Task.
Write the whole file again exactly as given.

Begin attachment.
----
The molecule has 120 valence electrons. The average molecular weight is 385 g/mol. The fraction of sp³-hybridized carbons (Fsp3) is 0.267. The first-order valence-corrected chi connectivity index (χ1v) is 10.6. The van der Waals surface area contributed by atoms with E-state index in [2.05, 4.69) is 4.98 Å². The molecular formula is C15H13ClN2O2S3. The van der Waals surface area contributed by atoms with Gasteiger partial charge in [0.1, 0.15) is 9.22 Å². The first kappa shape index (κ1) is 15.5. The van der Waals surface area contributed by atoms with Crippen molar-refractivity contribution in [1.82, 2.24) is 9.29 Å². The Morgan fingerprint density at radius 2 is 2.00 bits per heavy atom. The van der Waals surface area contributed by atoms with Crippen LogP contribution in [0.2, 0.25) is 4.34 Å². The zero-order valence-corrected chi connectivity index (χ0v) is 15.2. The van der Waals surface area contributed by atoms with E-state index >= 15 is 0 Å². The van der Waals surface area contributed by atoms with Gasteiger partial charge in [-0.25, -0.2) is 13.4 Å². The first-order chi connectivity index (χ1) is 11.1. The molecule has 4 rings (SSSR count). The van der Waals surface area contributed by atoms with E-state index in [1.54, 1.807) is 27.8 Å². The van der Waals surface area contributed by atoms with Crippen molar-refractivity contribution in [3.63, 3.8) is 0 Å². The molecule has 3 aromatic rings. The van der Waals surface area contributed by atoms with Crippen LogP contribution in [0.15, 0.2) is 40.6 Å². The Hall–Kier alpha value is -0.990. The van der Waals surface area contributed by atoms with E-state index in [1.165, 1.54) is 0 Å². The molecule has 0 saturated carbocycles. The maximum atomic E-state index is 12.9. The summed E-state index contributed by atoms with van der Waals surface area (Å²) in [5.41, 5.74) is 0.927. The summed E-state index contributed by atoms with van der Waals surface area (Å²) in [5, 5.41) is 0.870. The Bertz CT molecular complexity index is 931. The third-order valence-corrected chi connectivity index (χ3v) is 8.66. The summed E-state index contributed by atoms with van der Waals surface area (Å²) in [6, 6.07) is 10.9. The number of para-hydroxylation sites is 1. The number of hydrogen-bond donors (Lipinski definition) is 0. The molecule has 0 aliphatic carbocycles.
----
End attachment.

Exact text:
The molecule has 120 valence electrons. The average molecular weight is 385 g/mol. The fraction of sp³-hybridized carbons (Fsp3) is 0.267. The first-order valence-corrected chi connectivity index (χ1v) is 10.6. The van der Waals surface area contributed by atoms with E-state index in [2.05, 4.69) is 4.98 Å². The molecular formula is C15H13ClN2O2S3. The van der Waals surface area contributed by atoms with Gasteiger partial charge in [0.1, 0.15) is 9.22 Å². The first kappa shape index (κ1) is 15.5. The van der Waals surface area contributed by atoms with Crippen molar-refractivity contribution in [1.82, 2.24) is 9.29 Å². The Morgan fingerprint density at radius 2 is 2.00 bits per heavy atom. The van der Waals surface area contributed by atoms with Crippen LogP contribution in [0.2, 0.25) is 4.34 Å². The zero-order valence-corrected chi connectivity index (χ0v) is 15.2. The van der Waals surface area contributed by atoms with E-state index >= 15 is 0 Å². The van der Waals surface area contributed by atoms with Gasteiger partial charge in [-0.25, -0.2) is 13.4 Å². The first-order chi connectivity index (χ1) is 11.1. The molecule has 4 rings (SSSR count). The van der Waals surface area contributed by atoms with E-state index in [1.54, 1.807) is 27.8 Å². The van der Waals surface area contributed by atoms with Crippen molar-refractivity contribution in [3.63, 3.8) is 0 Å². The molecule has 3 aromatic rings. The van der Waals surface area contributed by atoms with Crippen LogP contribution in [0.15, 0.2) is 40.6 Å². The Hall–Kier alpha value is -0.990. The van der Waals surface area contributed by atoms with E-state index in [1.165, 1.54) is 0 Å². The molecule has 0 saturated carbocycles. The maximum atomic E-state index is 12.9. The summed E-state index contributed by atoms with van der Waals surface area (Å²) in [5.41, 5.74) is 0.927. The summed E-state index contributed by atoms with van der Waals surface area (Å²) in [5, 5.41) is 0.870. The Bertz CT molecular complexity index is 931. The third-order valence-corrected chi connectivity index (χ3v) is 8.66. The summed E-state index contributed by atoms with van der Waals surface area (Å²) in [6, 6.07) is 10.9. The number of para-hydroxylation sites is 1. The number of hydrogen-bond donors (Lipinski definition) is 0. The molecule has 0 aliphatic carbocycles.